While all the sniping and house-to-house was going on in town. Marshal of the Soviet Union Georgy Zhukov, Deputy CinC of the Red Army, who was in overall command of the Southwestern Front, was planning a counter-offensive. It was to be a classic double envelopment. While Chuikov's forces on the west bank were holding on with their fingernails, Zhukov was massing troops north and south of the Germans. The left flank of the 6th Army was guarded by Germany's ill-equipped and less-than-Teutonic Romanian allies. On November 19, 1942 Soviet units attacked the 3rd Romanian Army from the north. The next day the other arm of the pincer attacked the German 4th Panzer Army from the south. The two Soviet spearheads met at Kalach on November 22. The Germans were surrounded.
This is the final stage of the battle. Once the encirclement was established it was strengthened with double inward and outward facing lines. The 6th Army's rail and road communications were cut. Goering assured Hitler that "Fortress Stalingrad" could be supplied by air. The 6th Army estimated its needs at 700 tons/day. Hitler asked Goering if 500 were possible. Goering checked with his staff who said 350 tons might be possible. With that the 6th Army was doomed. The airlift was never able to supply even the bare minimum of 300 tons/day. Food, fuel and ammunition all had to be flown in. It was impossible. German soldiers could not fight and they began to die of starvation and exposure. On December 24 Russian tanks showed up suddenly at Tatsinskaya airfield and began to shoot up German aircraft. Anything that could fly left the airfield under fire, never to return. "Tazi" as the Germans called it, was where the airlift transports took off from. When it was taken, air supply of any kind was out of the question.
My Two Cents
This fuzzy map shows the stages in the reduction of the Kessel. I'm no Field Marshal, but this is where I would have stopped. The 6th Army is no longer a threat. If they want to follow Hitler's "No Surrender" order, fine. Let 'em starve. It seems to me that the Kessel is now a big POW camp. Instead of wasting men and materiel forcing the Germans into a smaller and smaller ring, I would have tried to cut off Army Group A who were still in the Caucuses. Anyway, as you can see by the map, the Soviets just kept tightening the noose. The two little airplane symbols are the remaining airfields, Pitomnik and Gumrak. The Luftwaffe was no longer able to get much in at all, but flights out from these fields were very hot tickets indeed.
The Commander of the German 6th Army, Field Marshal Von Paulus, surrendered to the Soviets on January 31, 1943. The rest of his army, with the exception of a few isolated hold-outs, surrendered on February 2. Estimates vary of the number of Axis soldiers trapped in the Kessel. The lowest estimate I've seen is 195,000. On December 6 the German Quartermaster reported German ration requirements at 275,000. The Soviets took 91,000 POWs, of which less than 6,000 ever made it to back to Germany. The Red Army reported exactly 1,219,619 casualties, along with between 25,000 and 40,000 civilian deaths.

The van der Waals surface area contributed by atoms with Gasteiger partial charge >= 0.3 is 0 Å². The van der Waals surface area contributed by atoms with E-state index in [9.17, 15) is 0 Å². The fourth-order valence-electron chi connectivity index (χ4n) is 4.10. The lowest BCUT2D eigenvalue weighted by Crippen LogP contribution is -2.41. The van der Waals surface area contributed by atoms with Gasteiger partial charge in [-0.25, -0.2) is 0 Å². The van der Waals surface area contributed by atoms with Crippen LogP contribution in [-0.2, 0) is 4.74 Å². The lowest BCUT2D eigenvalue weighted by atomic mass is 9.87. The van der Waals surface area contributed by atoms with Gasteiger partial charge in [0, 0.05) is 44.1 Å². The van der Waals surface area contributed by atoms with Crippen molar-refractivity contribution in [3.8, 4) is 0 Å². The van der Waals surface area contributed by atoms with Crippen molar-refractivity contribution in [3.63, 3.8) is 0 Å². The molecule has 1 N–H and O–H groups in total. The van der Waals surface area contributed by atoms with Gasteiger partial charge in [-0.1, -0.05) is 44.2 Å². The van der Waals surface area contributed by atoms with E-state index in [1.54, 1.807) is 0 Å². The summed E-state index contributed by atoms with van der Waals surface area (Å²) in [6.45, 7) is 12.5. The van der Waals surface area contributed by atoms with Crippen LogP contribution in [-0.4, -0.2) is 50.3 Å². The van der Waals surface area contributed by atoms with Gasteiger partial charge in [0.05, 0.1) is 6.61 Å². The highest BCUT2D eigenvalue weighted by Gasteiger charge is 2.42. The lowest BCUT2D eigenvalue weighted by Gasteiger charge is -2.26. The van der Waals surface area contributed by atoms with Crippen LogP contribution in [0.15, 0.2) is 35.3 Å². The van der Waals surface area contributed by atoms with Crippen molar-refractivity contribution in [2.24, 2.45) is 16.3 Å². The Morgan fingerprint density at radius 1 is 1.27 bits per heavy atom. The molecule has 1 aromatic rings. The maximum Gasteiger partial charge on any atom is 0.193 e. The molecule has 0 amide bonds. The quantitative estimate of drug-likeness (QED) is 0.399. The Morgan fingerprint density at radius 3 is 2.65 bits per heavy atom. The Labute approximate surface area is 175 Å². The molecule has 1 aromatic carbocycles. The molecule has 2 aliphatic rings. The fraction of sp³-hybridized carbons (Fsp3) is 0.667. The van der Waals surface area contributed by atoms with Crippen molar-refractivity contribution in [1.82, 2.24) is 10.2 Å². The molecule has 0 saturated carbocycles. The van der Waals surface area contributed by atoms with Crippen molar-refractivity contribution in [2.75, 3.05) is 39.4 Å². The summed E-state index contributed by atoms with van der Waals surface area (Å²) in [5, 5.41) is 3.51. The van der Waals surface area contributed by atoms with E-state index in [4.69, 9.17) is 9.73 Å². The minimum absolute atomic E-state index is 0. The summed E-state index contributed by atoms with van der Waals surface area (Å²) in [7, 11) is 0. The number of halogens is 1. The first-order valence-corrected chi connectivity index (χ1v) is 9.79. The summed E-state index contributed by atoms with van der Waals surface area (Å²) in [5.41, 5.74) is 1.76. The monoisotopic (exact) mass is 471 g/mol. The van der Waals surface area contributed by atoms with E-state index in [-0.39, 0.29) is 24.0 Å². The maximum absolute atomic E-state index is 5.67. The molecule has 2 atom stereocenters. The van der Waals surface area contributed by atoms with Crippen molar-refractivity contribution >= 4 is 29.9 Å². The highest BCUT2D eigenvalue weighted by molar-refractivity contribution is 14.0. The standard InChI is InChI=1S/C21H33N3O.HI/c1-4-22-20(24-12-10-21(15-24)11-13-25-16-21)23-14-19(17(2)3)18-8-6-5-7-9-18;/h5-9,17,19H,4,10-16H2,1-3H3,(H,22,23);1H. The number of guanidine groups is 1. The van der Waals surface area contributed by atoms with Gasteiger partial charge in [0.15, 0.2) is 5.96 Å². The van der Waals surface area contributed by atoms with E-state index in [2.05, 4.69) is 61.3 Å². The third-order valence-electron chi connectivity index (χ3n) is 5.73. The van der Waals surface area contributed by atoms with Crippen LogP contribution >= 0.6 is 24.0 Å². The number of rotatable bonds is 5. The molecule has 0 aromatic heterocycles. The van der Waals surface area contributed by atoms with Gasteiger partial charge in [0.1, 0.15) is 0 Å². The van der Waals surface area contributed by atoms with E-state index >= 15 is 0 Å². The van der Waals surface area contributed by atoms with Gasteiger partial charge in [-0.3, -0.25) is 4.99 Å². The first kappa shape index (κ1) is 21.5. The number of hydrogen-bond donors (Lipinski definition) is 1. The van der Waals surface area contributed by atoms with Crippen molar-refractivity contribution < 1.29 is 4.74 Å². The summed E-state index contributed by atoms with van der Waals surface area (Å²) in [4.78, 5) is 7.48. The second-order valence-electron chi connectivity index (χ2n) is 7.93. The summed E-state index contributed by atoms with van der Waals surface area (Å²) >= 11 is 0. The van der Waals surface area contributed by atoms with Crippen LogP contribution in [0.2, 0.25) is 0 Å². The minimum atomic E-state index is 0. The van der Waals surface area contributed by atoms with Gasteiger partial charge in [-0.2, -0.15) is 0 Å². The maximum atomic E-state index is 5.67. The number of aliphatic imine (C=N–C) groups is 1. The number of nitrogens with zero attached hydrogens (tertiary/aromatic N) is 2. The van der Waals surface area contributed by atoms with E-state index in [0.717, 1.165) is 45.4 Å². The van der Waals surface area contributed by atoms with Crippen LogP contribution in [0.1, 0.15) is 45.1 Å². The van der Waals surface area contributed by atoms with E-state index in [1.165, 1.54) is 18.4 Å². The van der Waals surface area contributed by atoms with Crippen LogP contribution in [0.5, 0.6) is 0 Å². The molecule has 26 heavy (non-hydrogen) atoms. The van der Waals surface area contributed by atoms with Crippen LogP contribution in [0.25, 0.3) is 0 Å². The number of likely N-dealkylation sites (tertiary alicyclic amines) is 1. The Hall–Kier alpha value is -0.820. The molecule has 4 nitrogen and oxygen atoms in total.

Thanks to all who read and commented. I'm always surprised at how well informed Kossaks are; so many good historians and armchair generals in this thread. I often tell people to be sure about what they write here because, whatever your subject is, somebody out there has a PhD. in it. This has actually happened to me, by the way.
Lagniappe, from the cutting room floor
The Red Baron
The Luftwaffe commander who directed the bombing of Stalingrad in August was Colonel-General Wolfram von Richthofen, cousin of the more famous but much less bloody Red Baron. He had commanded the Condor Legion in Spain and pioneered terror bombing at Guernica.
There was a factory at Stalingrad that manufactured T-34 tanks. During the battle they were driven directly off the assembly line, loaded and sent into action. They were unpainted and not fitted with gun sights. The gun was sighted by the the loader who looked out at the target through the bore before loading.
In Soviet Union, You Bite Frost
The Germans had many casualties from frostbite, which they treated as legitimate injuries. In the Red Army getting frostbite was a punishable offense. This was Russia after all, where people grew up around frostbite and ought to have known how to avoid it. Who but a malingerer would have frostbite ? Off to the shtrafbat. The Germans discovered that Russian style foot-rags were actually warmer than socks.
I haven't put any links in, supposing that you guys can google the stuff as easy as I can.
Here are Wikipedia links for:
Battle of Stalingrad
Katyusha Rocket Launcher
Order No. 227